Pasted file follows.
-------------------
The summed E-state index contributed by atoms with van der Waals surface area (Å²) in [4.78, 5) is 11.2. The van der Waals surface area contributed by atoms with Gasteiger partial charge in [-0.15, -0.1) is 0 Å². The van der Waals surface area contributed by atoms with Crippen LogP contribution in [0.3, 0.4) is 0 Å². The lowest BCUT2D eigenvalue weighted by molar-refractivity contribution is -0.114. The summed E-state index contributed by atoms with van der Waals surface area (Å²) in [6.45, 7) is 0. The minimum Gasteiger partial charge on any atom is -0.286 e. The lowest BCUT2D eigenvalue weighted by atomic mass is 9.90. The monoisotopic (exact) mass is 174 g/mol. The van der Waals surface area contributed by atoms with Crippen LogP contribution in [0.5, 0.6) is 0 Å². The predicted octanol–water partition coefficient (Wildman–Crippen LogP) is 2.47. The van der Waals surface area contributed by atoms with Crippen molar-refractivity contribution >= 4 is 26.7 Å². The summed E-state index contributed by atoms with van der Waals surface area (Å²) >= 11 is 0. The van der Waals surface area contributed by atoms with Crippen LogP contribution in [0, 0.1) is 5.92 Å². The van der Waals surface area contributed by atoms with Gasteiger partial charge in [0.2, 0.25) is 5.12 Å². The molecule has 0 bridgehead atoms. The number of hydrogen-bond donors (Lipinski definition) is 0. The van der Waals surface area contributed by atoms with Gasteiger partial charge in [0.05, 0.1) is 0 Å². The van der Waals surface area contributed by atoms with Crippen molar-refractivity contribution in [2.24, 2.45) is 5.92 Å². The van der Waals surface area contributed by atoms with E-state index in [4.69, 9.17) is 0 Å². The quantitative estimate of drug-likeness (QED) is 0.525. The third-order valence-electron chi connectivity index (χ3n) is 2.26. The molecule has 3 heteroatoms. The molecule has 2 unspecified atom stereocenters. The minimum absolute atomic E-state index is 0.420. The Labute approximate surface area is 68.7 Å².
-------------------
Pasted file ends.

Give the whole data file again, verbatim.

The summed E-state index contributed by atoms with van der Waals surface area (Å²) in [4.78, 5) is 11.2. The van der Waals surface area contributed by atoms with Gasteiger partial charge in [-0.15, -0.1) is 0 Å². The van der Waals surface area contributed by atoms with Crippen LogP contribution in [0.3, 0.4) is 0 Å². The lowest BCUT2D eigenvalue weighted by molar-refractivity contribution is -0.114. The summed E-state index contributed by atoms with van der Waals surface area (Å²) in [6.45, 7) is 0. The minimum Gasteiger partial charge on any atom is -0.286 e. The lowest BCUT2D eigenvalue weighted by atomic mass is 9.90. The monoisotopic (exact) mass is 174 g/mol. The van der Waals surface area contributed by atoms with Crippen LogP contribution in [0.5, 0.6) is 0 Å². The predicted octanol–water partition coefficient (Wildman–Crippen LogP) is 2.47. The van der Waals surface area contributed by atoms with Crippen molar-refractivity contribution >= 4 is 26.7 Å². The summed E-state index contributed by atoms with van der Waals surface area (Å²) >= 11 is 0. The van der Waals surface area contributed by atoms with Crippen LogP contribution in [0, 0.1) is 5.92 Å². The van der Waals surface area contributed by atoms with Gasteiger partial charge in [0.2, 0.25) is 5.12 Å². The molecule has 0 bridgehead atoms. The number of hydrogen-bond donors (Lipinski definition) is 0. The van der Waals surface area contributed by atoms with Gasteiger partial charge in [0.05, 0.1) is 0 Å². The van der Waals surface area contributed by atoms with Crippen molar-refractivity contribution in [2.24, 2.45) is 5.92 Å². The van der Waals surface area contributed by atoms with E-state index in [4.69, 9.17) is 0 Å². The quantitative estimate of drug-likeness (QED) is 0.525. The third-order valence-electron chi connectivity index (χ3n) is 2.26. The molecule has 3 heteroatoms. The molecule has 2 unspecified atom stereocenters. The minimum absolute atomic E-state index is 0.420. The Labute approximate surface area is 68.7 Å².